A state appeals court has revived more than 300 suits filed against Hoffmann-La Roche by users of the acne drug Accutane who claim the drug caused them to develop inflammatory bowel disease.
The panel overturned grants of summary judgment to Hoffmann-La Roche in 18 cases where plaintiffs began taking the drug after April 2002, when the package insert was amended to say the drug was “associated with inflammatory bowel disease.” The court said plaintiffs presented evidence that Hoffmann-La Roche’s knowledge of the drug’s harmful effects was sufficient to present a jury question as to the adequacy of the warning. A finder of fact could conclude that the company concluded internally that there was a causal effect between Accutane and bowel disease, but did not disclose that in its warning.
Tuesday’s Appellate Division ruling brings the Accutane docket in state court to more than 500 cases, up from 209 cases as of July 17. The ruling comes shortly after Hoffmann-La Roche won reversal of a $25 million verdict at the Appellate Division in May in McCarrell v. Hoffmann-La Roche. That came after the state Supreme Court reinstated that verdict in January.
The panel, consisting of Judges Clarkson Fisher Jr., Mitchel Ostrer and Scott Moynihan, also reversed the dismissal of 335 cases brought by plaintiffs who were prescribed Accutane, ingested the drug and developed bowel disease in places other than New Jersey. The judge below applied New Jersey law to those cases, citing a letter by plaintiffs counsel in January 2005 that sought classification of the cases as a mass tort with centralized case management.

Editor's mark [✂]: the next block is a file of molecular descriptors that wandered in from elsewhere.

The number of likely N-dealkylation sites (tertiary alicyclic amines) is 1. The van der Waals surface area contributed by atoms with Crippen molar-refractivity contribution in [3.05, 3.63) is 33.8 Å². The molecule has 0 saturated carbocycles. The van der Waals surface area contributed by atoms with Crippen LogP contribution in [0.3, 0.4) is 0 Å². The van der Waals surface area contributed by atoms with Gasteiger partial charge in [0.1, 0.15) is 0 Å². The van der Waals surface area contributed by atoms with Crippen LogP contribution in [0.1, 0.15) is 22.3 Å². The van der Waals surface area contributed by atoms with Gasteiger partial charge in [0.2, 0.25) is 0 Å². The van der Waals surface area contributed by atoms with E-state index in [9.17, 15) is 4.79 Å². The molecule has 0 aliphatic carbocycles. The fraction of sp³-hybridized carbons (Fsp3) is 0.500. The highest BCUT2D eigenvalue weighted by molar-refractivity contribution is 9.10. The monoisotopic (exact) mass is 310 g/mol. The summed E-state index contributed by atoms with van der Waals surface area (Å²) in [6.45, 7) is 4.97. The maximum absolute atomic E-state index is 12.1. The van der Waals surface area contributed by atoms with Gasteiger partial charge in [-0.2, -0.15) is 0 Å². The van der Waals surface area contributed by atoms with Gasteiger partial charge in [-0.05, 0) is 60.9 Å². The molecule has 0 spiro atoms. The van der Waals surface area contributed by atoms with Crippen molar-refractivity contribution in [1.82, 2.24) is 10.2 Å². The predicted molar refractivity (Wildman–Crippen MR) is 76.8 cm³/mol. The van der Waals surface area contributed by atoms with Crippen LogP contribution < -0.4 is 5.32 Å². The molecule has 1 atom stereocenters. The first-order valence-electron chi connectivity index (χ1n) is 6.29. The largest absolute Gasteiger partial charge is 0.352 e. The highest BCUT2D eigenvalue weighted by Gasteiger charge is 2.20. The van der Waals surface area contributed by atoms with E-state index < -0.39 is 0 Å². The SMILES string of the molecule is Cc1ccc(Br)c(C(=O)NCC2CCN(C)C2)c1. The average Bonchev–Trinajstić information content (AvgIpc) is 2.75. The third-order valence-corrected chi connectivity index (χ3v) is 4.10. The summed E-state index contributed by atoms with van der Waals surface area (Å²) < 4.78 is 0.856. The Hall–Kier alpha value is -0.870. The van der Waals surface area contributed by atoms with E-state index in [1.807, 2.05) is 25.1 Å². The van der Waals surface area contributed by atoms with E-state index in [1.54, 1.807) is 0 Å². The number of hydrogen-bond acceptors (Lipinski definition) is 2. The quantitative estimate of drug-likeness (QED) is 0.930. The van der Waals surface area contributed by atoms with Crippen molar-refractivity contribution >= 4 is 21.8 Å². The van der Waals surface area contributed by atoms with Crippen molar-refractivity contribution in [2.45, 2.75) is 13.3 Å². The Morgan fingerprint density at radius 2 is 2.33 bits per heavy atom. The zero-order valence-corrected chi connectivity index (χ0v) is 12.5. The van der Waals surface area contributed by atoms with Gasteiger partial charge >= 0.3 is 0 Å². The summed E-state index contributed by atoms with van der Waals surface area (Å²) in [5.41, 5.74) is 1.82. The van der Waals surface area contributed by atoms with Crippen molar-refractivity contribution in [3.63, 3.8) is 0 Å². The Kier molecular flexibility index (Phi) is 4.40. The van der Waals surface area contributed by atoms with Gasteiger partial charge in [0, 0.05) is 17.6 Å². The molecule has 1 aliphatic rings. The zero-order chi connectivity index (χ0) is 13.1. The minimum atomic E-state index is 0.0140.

The letter said the cases share common issues of law and fact, including whether the defendant violated the New Jersey Products Liability Act in its marketing and sale of Accutane. Superior Court Judge Nelson Johnson of Atlantic County, who sat below, determined that under that act, summary judgment was warranted as to whether the group of out-of-state cases carried adequate warnings. But Johnson’s reliance on the 2005 letter was misplaced, and a choice-of-law analysis warrants adoption of the law of the plaintiffs’ home jurisdictions, the panel said.
“We think it inimical to a just determination of the many pending Accutane cases to interpret the 2005 letter as a waiver of a choice-of-law analysis for out-of-state plaintiffs. Moreover, this matter has long proceeded as if choice-of-law analyses would occur. For example, after entry of the [multicounty litigation] order, plaintiffs filed long-form complaints alleging claims for failure-to-warn under New Jersey’s Products Liability Act ‘and/or [sic] the analogous law of plaintiff’s state(s) of ingestion and/or [sic] prescription,” the panel said in an unsigned opinion.
A spokeswoman for the company, Amanda Fallon, said in a statement about the ruling, “Roche’s extensive FDA-approved warnings for Accutane fully describe the potential risks of using Accutane. While Roche is pleased that the court found those warnings legally adequate in well over a third of the cases at issue, Roche is considering its options for appeal as to the cases the court is allowing to proceed to trial.”
Lawyers for the plaintiffs referred questions about the ruling to David Buchanan of Seeger Weiss in New York, who did not immediately respond to a request for comment.